Google Shows Local/Map Results on Generic Queries — you wrote about this on your blog, I wrote about it on Search Engine Land, and many others wrote about it, too. I called it a game changer. It’s huge because all of a sudden you have local business listings showing up prominently for thousands of keywords/phrases that they never appeared on before. It excused lazy search behavior. More importantly, it opened up a whole spectrum of exposure opportunity for small businesses. All of a sudden it was possible to rank on generic terms like “insurance agent” and “italian restaurant.” Huge development, and no surprise that both Bing and Yahoo had followed suit by the end of the year.

Google Launches Place Pages — I was in the middle of a two-month travelogue when this hit, and didn’t really appreciate it until much later when I got home and had time to see what it was all about. I think this will become a game changer, too. This idea of a single URL for “every place in the world,” as Google said (with typical hubris), is really compelling. It’s Google doing what the Yelps and Citysearches and IYP sites have been doing, so it’s kinda of a catch-up move in one sense … but Google has so much traffic and so much interest from business owners who want to be found. This can’t help but be big. I mean, Google’s already using place pages to show real estate listings; what else can they use them for?

And I’m shocked that Google isn’t indexing these pages. I suspect they will at some point. The URLs are already fairly SEO-friendly and some of the pages have really good content. Why not index them? So what if they’re already available in the 7-pack listings; why would Google include business listings from Citysearch or Yelp that may have less content and offer a poorer user experience, when it could show a Google place page in the organic search results?

(The flip side of all this Google talk, of course, is the ongoing saga of Google’s terrible support for small/local business owners. Miriam Ellis wrote a marvelous article about that. And no one’s done a better job of writing about Google’s ongoing problems with spam, hijacked listings, and general technical incompetence than you. So Google’s local track record is far from perfect … still.)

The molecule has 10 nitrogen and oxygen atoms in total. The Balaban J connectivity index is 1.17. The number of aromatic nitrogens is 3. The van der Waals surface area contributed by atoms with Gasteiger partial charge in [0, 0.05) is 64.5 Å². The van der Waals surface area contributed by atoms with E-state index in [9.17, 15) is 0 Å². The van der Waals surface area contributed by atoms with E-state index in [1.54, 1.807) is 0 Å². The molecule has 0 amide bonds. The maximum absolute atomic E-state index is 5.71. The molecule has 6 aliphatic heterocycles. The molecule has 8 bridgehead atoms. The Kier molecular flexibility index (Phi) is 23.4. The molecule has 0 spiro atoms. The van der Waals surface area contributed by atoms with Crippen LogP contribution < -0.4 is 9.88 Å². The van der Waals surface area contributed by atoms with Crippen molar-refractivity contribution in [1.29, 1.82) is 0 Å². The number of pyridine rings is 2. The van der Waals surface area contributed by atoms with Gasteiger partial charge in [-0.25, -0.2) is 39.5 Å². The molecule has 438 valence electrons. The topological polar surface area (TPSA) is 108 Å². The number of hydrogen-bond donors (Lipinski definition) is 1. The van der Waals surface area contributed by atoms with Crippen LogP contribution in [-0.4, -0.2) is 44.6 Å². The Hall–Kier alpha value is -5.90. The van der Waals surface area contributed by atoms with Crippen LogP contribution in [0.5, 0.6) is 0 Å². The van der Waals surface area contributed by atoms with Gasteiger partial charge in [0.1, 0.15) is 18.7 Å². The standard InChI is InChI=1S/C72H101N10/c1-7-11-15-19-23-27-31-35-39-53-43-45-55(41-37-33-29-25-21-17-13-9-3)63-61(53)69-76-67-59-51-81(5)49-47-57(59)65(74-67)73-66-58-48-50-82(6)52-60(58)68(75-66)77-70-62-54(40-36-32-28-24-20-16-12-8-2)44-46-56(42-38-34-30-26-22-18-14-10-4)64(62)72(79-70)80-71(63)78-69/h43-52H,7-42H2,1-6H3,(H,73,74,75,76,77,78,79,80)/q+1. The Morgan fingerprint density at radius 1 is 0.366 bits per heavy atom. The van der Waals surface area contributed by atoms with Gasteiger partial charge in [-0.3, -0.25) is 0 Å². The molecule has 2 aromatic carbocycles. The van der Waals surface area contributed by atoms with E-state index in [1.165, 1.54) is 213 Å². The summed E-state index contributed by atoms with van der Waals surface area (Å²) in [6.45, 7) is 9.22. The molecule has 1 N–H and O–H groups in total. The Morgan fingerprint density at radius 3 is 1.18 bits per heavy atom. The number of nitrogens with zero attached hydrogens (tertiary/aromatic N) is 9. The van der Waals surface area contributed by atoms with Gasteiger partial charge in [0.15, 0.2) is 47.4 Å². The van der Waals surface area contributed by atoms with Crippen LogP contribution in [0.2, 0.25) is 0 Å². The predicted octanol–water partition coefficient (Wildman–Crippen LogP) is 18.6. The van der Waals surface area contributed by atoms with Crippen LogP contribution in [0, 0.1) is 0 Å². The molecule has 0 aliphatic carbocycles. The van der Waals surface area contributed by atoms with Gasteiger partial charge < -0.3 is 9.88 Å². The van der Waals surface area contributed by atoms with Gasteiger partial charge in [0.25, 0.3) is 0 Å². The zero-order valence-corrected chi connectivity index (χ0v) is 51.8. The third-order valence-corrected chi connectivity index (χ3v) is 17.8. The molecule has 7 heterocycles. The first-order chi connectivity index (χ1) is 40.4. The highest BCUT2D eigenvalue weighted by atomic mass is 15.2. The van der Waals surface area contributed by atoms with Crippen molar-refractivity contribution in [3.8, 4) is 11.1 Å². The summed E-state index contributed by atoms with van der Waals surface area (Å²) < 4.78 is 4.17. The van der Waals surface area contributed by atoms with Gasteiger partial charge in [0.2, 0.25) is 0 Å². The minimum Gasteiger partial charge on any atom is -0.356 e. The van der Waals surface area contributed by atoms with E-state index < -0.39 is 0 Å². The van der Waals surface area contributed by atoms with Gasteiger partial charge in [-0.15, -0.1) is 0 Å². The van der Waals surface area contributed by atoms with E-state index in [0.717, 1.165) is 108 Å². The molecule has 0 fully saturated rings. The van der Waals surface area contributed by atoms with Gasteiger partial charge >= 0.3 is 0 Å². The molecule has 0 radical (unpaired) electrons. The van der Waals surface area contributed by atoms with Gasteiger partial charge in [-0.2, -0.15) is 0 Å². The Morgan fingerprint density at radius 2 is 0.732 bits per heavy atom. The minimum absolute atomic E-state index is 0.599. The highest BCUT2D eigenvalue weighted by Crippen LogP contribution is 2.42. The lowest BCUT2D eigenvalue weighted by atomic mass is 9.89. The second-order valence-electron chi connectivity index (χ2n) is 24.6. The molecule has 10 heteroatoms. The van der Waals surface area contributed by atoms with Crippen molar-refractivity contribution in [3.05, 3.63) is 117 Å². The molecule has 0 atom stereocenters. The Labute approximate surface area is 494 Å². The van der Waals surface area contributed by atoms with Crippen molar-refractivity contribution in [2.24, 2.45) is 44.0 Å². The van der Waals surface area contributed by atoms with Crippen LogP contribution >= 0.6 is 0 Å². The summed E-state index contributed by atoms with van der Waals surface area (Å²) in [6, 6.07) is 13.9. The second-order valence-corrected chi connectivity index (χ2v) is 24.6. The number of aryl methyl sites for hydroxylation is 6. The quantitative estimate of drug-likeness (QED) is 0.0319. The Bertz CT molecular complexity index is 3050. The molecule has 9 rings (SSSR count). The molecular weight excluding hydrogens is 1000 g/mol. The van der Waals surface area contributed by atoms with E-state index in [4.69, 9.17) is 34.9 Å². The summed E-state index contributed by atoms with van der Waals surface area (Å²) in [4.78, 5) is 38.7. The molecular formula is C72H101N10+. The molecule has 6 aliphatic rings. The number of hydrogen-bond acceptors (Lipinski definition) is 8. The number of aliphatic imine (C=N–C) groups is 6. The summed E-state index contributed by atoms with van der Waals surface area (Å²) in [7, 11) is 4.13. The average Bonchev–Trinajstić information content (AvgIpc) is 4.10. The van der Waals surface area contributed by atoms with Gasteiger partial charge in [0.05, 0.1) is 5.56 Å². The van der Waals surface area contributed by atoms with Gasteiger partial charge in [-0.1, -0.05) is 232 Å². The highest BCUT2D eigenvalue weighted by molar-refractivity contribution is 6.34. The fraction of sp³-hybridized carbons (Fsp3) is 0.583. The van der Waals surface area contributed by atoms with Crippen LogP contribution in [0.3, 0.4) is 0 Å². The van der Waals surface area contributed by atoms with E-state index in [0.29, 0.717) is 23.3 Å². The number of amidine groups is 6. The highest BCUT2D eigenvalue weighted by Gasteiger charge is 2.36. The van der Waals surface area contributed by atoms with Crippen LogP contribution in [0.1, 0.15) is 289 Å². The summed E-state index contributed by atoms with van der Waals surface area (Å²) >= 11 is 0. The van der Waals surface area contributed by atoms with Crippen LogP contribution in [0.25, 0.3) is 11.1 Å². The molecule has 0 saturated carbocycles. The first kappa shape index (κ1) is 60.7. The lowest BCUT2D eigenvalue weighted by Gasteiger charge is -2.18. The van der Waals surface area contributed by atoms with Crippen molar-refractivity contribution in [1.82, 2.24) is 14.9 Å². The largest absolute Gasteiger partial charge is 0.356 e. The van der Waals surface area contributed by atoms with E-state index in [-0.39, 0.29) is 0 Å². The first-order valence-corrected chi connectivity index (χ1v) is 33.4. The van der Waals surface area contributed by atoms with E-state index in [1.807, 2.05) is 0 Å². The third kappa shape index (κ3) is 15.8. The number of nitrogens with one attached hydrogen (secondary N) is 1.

Some other things that stand out for me from 2009:

David Mihm’s Local Search Ranking Factors remains the de facto standard for information about local SEO, and I could retire if I had a dollar for every time I’ve suggested a small biz owner read it.

I continue to love and be fascinated by the convergence of local search and social media. Small business owners were especially creative with Twitter last year, and I think that’s just the start of things. Twitter itself has made no secret of its plans to reach out to small businesses with formal services and tools, and they’ve said that local is an important part of their plans, so it should be interesting to see what develops in 2010.

And I think we collectively tend to under-report on Bing Maps and Local. I’ve always received a lot of traffic to my blog from people looking to learn how to get listed on MSN/Bing maps, how to optimize for it, etc. I documented some of that in this post, showing that eight of the top 50 keywords that send traffic to my blog are about Bing/MSN local, and only four of the top 50 are related to Google maps/local. I suspect that means something, though it might just be that you’re getting all the Google traffic. 🙂

Matt’s Bio:
Continue reading Loci2009: Matt McGee’s Most Important Developments in Local Search for 2009

Loci 2009: Daniel Tunkelang’s Interesting Local Posts of 2009

Daniel Tunkelang is one of those individuals that you probably know little about but who will be influencing our lives a great deal going forward. Since November 2009 he has been the a Tech Lead/Manager on the local search team at Google and has a long history of heavy hitting in the search environment. His specialty is what is known in search as faceted search which he believes offers a potentially powerful way to approach a broad class of local search problems.

In early December, he reached out to me and I would like to welcome him to the Local Community (btw he seems to have a tough skin which should serve him well :)).

******